1. True or False: Dion Waiters and Kyrie Irving will combine to score above 35 points against the Bobcats.
Chris Manning, Right Down Euclid EIC: I’ll say false. Charlotte has several above average wings with length that have historically given the Irving and Waiters fits. For instance, the Bobcats can use Kemba Walker (who tends to play well against Irving) and Gary Neal on Waites. Neither is a world-class defender, but they have the right body type to slow down their Cleveland counterparts. The x-factor here will be how much the Bobcats miss Gerald Henderson – especially when Waiters is in the game. But I think Steve Clifford has his team playing strong team defense and it will result in a tough night for Irving and Waiters.
Chris Barnewall, Rufus On Fire Staff Writer: I definitely have to go with false. While Irving and Waiters are both solid scorers, the Bobcats have the sixth best defense in the NBA. They held Paul George to two points the other night and most players don’t have high scoring nights against Charlotte.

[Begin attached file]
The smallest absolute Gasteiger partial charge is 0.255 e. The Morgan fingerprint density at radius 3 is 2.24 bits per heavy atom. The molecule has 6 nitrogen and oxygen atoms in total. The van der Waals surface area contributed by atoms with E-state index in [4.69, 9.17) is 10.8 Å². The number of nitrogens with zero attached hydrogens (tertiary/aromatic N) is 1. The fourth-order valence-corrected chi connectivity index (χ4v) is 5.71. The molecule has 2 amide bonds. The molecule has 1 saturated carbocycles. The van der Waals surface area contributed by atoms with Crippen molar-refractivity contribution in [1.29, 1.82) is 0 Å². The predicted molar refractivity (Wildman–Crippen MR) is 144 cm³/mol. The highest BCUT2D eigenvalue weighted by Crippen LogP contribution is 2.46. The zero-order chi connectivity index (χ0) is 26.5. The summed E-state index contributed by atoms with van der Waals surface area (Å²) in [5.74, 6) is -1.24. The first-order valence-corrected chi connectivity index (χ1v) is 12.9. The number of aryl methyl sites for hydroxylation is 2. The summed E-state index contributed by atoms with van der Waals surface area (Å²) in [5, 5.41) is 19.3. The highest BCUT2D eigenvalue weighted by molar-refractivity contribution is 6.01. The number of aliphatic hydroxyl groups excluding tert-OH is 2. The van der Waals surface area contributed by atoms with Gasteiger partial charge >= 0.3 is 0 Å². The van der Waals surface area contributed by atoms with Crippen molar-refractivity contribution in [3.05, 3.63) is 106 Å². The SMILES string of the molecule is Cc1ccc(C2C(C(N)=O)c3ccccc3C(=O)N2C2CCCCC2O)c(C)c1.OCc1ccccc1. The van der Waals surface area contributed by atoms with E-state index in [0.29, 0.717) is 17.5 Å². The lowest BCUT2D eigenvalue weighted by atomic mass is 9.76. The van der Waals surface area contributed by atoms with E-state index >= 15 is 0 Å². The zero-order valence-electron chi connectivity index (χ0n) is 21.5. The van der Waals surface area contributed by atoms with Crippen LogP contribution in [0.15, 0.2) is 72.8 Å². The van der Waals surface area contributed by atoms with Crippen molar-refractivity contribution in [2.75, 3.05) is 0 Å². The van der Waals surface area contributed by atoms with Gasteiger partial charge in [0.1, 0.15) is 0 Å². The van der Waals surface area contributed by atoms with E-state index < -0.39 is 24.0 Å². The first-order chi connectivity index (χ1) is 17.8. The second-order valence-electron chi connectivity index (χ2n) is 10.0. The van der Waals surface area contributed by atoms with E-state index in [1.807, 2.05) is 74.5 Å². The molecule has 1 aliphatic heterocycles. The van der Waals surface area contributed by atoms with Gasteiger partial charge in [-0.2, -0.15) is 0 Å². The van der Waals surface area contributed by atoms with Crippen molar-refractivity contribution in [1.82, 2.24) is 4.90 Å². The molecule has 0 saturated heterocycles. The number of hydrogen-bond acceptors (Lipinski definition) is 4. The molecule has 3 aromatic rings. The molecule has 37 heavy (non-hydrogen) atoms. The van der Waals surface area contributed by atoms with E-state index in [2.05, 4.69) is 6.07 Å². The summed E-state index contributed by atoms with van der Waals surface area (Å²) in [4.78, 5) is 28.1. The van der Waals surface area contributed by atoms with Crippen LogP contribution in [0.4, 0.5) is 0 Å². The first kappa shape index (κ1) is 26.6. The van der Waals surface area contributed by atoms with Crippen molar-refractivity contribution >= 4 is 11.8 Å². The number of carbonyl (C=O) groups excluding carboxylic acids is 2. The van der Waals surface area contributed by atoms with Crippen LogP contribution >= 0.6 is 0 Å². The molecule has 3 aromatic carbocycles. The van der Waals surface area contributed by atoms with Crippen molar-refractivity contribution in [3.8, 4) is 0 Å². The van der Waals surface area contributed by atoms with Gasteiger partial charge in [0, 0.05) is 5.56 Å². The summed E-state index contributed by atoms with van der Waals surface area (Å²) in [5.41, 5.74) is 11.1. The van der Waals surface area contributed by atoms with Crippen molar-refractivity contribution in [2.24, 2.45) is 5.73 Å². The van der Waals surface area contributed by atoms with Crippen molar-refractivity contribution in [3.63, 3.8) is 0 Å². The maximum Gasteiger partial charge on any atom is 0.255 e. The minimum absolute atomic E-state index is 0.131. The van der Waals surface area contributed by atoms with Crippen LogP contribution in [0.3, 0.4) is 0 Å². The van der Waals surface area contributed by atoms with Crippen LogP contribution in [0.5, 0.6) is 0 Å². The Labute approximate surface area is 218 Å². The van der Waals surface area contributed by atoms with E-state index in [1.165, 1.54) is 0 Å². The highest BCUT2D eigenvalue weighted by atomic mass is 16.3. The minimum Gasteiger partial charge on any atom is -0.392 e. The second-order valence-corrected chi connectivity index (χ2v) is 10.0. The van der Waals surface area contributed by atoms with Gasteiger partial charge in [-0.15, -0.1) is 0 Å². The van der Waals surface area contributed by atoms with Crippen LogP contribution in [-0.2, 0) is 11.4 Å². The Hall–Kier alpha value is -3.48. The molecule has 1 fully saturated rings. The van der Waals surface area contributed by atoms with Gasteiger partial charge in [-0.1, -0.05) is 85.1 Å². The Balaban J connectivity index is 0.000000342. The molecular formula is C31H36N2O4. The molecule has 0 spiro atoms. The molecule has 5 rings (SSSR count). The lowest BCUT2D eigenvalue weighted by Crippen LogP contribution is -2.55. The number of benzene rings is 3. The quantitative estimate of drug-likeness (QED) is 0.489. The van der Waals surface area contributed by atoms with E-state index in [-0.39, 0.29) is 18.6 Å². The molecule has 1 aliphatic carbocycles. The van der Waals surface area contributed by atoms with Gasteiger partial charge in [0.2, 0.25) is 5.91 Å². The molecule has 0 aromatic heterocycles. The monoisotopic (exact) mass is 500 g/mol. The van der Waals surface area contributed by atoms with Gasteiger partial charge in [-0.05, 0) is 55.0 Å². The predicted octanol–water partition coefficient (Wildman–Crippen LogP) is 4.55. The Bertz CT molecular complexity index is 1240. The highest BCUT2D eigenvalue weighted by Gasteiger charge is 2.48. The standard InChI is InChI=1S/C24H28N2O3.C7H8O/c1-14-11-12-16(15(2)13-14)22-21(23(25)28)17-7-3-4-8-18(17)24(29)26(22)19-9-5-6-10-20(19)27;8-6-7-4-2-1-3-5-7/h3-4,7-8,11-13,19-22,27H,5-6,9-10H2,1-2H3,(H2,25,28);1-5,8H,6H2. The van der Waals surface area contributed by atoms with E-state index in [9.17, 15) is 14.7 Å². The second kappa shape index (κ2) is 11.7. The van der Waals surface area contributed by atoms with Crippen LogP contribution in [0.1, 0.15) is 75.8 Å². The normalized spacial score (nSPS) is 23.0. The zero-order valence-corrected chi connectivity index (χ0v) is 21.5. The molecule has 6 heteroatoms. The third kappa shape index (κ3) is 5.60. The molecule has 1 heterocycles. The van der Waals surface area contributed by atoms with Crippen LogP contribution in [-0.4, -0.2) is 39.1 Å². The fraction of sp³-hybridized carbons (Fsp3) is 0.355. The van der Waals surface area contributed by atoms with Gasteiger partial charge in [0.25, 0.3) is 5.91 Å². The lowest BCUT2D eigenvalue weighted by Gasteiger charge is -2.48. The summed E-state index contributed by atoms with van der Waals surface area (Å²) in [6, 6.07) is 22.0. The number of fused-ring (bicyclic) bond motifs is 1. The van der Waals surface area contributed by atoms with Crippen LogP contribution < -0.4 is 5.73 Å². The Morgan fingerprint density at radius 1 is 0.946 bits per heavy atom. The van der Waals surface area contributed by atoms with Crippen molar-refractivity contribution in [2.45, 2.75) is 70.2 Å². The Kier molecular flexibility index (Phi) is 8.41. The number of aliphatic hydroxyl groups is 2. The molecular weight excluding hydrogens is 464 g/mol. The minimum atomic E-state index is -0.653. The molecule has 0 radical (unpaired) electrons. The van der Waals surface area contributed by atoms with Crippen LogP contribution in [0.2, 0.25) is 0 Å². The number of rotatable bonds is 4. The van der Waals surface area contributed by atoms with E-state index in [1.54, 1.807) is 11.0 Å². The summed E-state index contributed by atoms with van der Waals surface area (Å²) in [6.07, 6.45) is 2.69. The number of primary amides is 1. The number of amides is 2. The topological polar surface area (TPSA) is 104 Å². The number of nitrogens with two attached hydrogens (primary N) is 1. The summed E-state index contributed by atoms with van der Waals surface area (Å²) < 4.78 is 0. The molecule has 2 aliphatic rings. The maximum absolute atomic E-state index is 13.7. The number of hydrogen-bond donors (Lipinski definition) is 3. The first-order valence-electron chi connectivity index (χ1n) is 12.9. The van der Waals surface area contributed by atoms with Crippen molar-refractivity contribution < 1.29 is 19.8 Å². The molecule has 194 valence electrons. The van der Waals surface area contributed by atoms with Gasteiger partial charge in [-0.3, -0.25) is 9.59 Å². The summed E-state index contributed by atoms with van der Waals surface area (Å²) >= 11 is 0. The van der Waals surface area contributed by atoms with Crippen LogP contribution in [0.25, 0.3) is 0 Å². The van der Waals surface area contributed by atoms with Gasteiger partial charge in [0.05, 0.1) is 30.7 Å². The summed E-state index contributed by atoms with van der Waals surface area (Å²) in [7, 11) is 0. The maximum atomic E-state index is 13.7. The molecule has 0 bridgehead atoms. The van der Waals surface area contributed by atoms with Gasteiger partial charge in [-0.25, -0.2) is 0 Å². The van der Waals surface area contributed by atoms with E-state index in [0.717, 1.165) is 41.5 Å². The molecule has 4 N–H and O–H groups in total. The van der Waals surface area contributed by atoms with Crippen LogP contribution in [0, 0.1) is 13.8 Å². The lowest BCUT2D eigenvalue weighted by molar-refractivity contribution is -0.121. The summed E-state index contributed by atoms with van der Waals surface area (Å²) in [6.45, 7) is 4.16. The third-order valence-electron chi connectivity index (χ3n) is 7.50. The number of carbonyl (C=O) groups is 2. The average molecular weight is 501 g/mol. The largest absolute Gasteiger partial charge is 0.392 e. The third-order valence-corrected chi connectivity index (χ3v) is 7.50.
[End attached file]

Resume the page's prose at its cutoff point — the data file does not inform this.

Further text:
Trevor Magnotti, Right Down Euclid Staff Writer: I’m never a fan of throwing out numbers like this, because there are two many variables that go into scoring. However I like Kyrie and Dion to have effective games against the Bobcats. Kemba Walker has been Kyrie kryptonite this season, but that was when Kyrie was really struggling back in the season’s first 20 games. I feel like Kyrie will be eager to avenge his poor performances. Likewise, Dion was firmly in rhythm against San Antonio, and I think a big game against Gerald Henderson will be a nice way for him to get on a roll coming back from injury. Charlotte’s defensive system will be tough to crack, but I don’t think it’s far-fetched at all to expect 20 from Kyrie and 15 from Dion in this contest.
2. The Bobcats made a nice deal for Gary Neal and Luke Ridnour at the trade deadline. What have these two brought to the team so far?